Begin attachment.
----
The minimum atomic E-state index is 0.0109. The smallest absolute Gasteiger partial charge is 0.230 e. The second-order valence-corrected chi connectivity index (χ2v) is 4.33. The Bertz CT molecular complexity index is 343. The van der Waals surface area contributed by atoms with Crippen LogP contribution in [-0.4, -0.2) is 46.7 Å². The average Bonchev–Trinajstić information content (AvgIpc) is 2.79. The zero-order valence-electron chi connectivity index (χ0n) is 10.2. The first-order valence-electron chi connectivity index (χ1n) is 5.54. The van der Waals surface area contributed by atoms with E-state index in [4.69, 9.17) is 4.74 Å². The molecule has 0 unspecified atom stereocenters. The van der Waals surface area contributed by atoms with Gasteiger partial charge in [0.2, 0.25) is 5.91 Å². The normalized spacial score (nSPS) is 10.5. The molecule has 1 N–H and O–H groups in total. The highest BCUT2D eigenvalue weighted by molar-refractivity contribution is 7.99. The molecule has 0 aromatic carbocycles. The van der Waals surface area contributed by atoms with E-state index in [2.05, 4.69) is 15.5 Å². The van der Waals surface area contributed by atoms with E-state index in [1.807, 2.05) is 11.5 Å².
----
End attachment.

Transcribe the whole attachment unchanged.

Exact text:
The minimum atomic E-state index is 0.0109. The smallest absolute Gasteiger partial charge is 0.230 e. The second-order valence-corrected chi connectivity index (χ2v) is 4.33. The Bertz CT molecular complexity index is 343. The van der Waals surface area contributed by atoms with Crippen LogP contribution in [-0.4, -0.2) is 46.7 Å². The average Bonchev–Trinajstić information content (AvgIpc) is 2.79. The zero-order valence-electron chi connectivity index (χ0n) is 10.2. The first-order valence-electron chi connectivity index (χ1n) is 5.54. The van der Waals surface area contributed by atoms with E-state index in [4.69, 9.17) is 4.74 Å². The molecule has 0 unspecified atom stereocenters. The van der Waals surface area contributed by atoms with Gasteiger partial charge in [0.2, 0.25) is 5.91 Å². The normalized spacial score (nSPS) is 10.5. The molecule has 1 N–H and O–H groups in total. The highest BCUT2D eigenvalue weighted by molar-refractivity contribution is 7.99. The molecule has 0 aromatic carbocycles. The van der Waals surface area contributed by atoms with E-state index in [2.05, 4.69) is 15.5 Å². The van der Waals surface area contributed by atoms with E-state index in [1.807, 2.05) is 11.5 Å².